It only makes sense that a site called, You Bet Your Pierogi has a recipe for Pierogi, right? For those of you who are not of Eastern European descent or have not had the pleasure of knowing what pierogi are, read my post about them here.  You can for sure buy them in the frozen section of the grocery stores, but I like to make my own from scratch the way my ancestors did before mass food production and industrialized farming. Once you see how simple it is, you can totally do the same. PLUS, isn’t it better to make something that you know exactly what is going in it and not worry about preservatives and artificial flavorings? The dough is only THREE ingredients: water,egg & flour. 

  1. img_31472Whisk 1 egg with 1 cup of lukewarm water. Sprinkle in a pinch of salt, if desired.
    2. Gradually add in flour, (about 1 cup) just keep mixing until a dough starts to form.img_31532img_315623. Use your hands to knead the dough and take it out on a wooden board dusted with flour.

    4. You can cut the dough in half and work with half at a time, depending how much room you have. Roll out the dough so it is thin enough to work with, but not too thin that it will break; about 1mm.  Cut into circles using a cookie cutter or I just use a regular cup. The size is up to you, just keep it consistent for even cooking times.img_31642There are as many toppings as there are flavors.  You can use pretty much any type of vegetable, cheese, meat, or grain combination for pierogi stuffing.  In the United States, the most popular pierogi are the potato & cheddar cheese flavor.  However, the more traditional form of potato cheese pierogi in Poland is made with potato & farmer’s cheese (fresh white curd cheese that uses just milk and cultures.  During processing, the whey is drained off so you get a healthier cheese with low lactose levels). When mixed with potato and onions and stuffed into a pierogi shell, you get Ruskie pierogi. However, probably the most popular pierogi in Poland is a variation of cabbage, sauerkraut, and mushroom pierogi (what I made) or a dessert pierogi typically filled with fresh seasonal fruit (blueberries, plums & apples are a few of my favorite sweet fillings). Serve the dessert ones with some sour cream mixed with sugar. Just try it!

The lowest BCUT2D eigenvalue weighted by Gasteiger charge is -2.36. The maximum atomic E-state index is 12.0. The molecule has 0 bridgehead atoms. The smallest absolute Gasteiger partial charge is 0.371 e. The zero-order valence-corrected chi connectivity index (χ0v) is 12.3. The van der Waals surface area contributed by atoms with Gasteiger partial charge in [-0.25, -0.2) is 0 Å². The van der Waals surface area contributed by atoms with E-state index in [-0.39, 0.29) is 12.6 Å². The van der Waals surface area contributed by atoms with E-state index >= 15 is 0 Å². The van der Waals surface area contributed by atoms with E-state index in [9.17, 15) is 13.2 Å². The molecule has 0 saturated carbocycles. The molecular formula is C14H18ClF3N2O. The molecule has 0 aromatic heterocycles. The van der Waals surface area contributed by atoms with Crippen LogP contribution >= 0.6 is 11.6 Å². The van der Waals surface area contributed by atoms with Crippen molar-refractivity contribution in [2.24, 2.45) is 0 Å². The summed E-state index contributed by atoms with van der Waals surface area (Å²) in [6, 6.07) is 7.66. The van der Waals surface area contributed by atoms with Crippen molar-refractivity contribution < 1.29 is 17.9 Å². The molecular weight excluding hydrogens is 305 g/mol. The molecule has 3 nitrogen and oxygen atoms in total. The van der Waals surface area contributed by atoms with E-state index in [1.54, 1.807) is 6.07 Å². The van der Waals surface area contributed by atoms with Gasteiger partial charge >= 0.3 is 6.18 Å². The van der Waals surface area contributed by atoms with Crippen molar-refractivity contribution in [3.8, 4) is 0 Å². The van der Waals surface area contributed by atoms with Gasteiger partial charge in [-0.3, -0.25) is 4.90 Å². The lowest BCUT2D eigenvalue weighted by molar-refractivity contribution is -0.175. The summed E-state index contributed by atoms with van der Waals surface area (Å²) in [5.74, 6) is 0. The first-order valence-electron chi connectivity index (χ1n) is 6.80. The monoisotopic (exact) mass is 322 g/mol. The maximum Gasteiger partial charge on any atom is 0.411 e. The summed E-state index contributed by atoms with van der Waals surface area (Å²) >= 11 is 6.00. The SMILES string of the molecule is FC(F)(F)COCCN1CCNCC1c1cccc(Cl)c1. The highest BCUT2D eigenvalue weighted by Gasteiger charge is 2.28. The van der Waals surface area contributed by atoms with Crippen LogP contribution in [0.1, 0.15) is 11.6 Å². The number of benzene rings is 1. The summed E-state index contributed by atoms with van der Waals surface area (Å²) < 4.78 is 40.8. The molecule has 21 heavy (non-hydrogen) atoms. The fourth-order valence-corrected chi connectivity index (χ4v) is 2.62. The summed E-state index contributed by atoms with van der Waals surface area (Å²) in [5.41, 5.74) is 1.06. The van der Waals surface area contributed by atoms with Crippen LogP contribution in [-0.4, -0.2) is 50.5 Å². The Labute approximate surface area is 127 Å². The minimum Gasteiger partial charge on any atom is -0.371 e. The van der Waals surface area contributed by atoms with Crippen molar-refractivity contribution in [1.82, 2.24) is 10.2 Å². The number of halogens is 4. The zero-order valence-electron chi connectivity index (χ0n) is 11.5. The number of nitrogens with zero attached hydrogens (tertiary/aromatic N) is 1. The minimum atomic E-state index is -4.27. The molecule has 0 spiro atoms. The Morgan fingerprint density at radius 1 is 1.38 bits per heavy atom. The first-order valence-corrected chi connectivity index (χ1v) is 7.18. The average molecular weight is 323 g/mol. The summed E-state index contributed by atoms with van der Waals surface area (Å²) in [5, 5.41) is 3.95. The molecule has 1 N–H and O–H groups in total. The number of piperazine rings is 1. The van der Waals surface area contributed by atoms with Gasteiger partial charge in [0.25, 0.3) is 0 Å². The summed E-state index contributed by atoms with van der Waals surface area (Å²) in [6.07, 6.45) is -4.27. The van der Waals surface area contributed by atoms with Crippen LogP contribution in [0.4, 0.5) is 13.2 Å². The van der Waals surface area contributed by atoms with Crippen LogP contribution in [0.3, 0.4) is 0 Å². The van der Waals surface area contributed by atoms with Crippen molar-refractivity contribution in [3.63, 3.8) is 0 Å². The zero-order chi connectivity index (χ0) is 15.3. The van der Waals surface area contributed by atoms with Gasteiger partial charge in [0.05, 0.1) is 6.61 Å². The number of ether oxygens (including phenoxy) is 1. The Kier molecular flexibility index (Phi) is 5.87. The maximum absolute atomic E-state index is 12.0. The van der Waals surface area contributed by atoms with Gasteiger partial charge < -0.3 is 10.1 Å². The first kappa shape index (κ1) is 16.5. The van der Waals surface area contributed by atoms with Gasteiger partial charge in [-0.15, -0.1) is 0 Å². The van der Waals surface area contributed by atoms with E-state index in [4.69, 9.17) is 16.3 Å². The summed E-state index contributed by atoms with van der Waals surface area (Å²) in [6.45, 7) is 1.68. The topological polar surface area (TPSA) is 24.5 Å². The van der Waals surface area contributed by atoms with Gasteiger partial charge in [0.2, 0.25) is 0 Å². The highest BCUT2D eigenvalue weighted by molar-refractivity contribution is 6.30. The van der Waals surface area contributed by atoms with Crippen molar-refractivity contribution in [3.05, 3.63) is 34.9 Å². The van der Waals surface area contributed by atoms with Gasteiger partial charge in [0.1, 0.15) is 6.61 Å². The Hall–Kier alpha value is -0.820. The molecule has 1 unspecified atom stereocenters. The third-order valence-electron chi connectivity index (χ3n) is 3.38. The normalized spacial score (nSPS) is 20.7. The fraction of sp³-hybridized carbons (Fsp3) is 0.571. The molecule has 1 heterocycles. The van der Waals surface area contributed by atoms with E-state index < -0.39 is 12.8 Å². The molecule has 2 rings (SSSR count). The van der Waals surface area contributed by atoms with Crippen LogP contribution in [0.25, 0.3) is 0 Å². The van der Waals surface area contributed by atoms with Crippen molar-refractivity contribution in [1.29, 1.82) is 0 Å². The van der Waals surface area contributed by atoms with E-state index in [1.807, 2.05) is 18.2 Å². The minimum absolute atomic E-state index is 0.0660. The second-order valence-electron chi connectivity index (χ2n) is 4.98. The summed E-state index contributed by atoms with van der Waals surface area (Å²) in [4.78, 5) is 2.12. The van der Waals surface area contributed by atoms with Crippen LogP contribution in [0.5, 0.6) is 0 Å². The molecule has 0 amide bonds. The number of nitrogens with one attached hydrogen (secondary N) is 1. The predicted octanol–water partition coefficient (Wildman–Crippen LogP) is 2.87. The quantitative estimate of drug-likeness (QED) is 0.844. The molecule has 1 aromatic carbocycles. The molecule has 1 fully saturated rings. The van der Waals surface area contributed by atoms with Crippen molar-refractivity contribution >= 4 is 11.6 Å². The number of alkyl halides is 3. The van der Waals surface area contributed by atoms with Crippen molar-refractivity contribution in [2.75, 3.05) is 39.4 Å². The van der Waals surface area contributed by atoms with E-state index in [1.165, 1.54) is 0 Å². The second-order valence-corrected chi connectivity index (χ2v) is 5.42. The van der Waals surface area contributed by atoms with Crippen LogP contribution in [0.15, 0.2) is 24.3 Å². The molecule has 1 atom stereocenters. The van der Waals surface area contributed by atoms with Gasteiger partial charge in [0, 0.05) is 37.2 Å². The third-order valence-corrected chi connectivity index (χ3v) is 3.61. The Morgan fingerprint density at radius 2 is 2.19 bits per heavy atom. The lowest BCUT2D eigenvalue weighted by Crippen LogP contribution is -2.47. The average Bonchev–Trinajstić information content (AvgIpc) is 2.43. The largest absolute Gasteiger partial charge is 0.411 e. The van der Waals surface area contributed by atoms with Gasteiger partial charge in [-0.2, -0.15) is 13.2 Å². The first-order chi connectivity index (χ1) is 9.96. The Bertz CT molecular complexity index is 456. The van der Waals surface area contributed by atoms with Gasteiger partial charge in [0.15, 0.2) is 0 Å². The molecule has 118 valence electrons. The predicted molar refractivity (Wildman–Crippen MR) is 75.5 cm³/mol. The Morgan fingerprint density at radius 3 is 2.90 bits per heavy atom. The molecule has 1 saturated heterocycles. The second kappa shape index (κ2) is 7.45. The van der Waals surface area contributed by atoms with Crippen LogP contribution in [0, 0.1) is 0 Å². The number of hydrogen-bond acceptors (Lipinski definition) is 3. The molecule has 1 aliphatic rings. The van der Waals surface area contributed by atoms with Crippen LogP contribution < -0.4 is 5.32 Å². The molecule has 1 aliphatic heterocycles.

5.  Add about a teaspoon of filling to the center of each circle. Cover the filling and pinch the edges firmly together to seal. (Keep flouring your hands.) Pinch really well and firmly, even if you have to do it several times; you don’t want the filling to spill out when cooking.

    6. Place in salted boiling water. Don’t overcrowd the pierogi – allow moving room. When they float to the surface, let them boil for approximately 1-2 minutes more. Use a slotted spoon to remove them. You can put them in a bowl just make sure you put melted butter over them or they will stick together! You can also put them on trays lined with wax paper.

    img_31782img_317927. Saute some butter and drizzle over them or I had some leftover gravy from Thanksgiving, so I put that on. We also do this if we make pierogi with leftover turkey meat. SO GOOD. What filling is your favorite? Please share! and Thanks for reading. XO, K
    img_31802original post 12/01/16

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